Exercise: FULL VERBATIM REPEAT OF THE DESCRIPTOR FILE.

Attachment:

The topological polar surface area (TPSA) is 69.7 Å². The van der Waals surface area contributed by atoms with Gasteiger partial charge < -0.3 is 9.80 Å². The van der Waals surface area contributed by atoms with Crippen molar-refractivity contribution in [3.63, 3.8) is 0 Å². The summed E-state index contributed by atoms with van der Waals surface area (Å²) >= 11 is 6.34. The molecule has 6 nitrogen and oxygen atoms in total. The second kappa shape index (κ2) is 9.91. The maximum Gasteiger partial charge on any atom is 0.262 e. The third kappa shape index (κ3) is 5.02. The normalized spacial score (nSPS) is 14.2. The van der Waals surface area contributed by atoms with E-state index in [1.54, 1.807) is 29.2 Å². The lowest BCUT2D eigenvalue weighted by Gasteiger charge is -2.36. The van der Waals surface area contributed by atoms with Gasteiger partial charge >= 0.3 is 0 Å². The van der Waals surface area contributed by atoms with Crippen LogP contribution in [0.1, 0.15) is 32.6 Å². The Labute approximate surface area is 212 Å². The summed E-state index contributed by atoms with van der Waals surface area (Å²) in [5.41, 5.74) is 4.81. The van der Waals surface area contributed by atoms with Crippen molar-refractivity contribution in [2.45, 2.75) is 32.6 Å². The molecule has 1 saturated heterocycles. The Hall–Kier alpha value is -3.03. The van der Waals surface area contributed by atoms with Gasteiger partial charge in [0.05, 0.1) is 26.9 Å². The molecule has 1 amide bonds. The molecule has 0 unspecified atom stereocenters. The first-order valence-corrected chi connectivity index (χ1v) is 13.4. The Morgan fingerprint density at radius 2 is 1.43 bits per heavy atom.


The topological polar surface area (TPSA) is 69.7 Å². The van der Waals surface area contributed by atoms with Gasteiger partial charge < -0.3 is 9.80 Å². The van der Waals surface area contributed by atoms with Crippen molar-refractivity contribution in [3.63, 3.8) is 0 Å². The summed E-state index contributed by atoms with van der Waals surface area (Å²) >= 11 is 6.34. The molecule has 6 nitrogen and oxygen atoms in total. The second kappa shape index (κ2) is 9.91. The maximum Gasteiger partial charge on any atom is 0.262 e. The third kappa shape index (κ3) is 5.02. The normalized spacial score (nSPS) is 14.2. The van der Waals surface area contributed by atoms with E-state index in [1.54, 1.807) is 29.2 Å². The lowest BCUT2D eigenvalue weighted by Gasteiger charge is -2.36. The van der Waals surface area contributed by atoms with Gasteiger partial charge >= 0.3 is 0 Å². The van der Waals surface area contributed by atoms with Crippen LogP contribution in [0.1, 0.15) is 32.6 Å². The Labute approximate surface area is 212 Å². The summed E-state index contributed by atoms with van der Waals surface area (Å²) in [5.41, 5.74) is 4.81. The van der Waals surface area contributed by atoms with Crippen molar-refractivity contribution in [2.45, 2.75) is 32.6 Å². The molecule has 1 saturated heterocycles. The Hall–Kier alpha value is -3.03. The van der Waals surface area contributed by atoms with Gasteiger partial charge in [0.05, 0.1) is 26.9 Å². The molecule has 1 amide bonds. The molecule has 0 unspecified atom stereocenters. The first-order valence-corrected chi connectivity index (χ1v) is 13.4. The Morgan fingerprint density at radius 2 is 1.43 bits per heavy atom.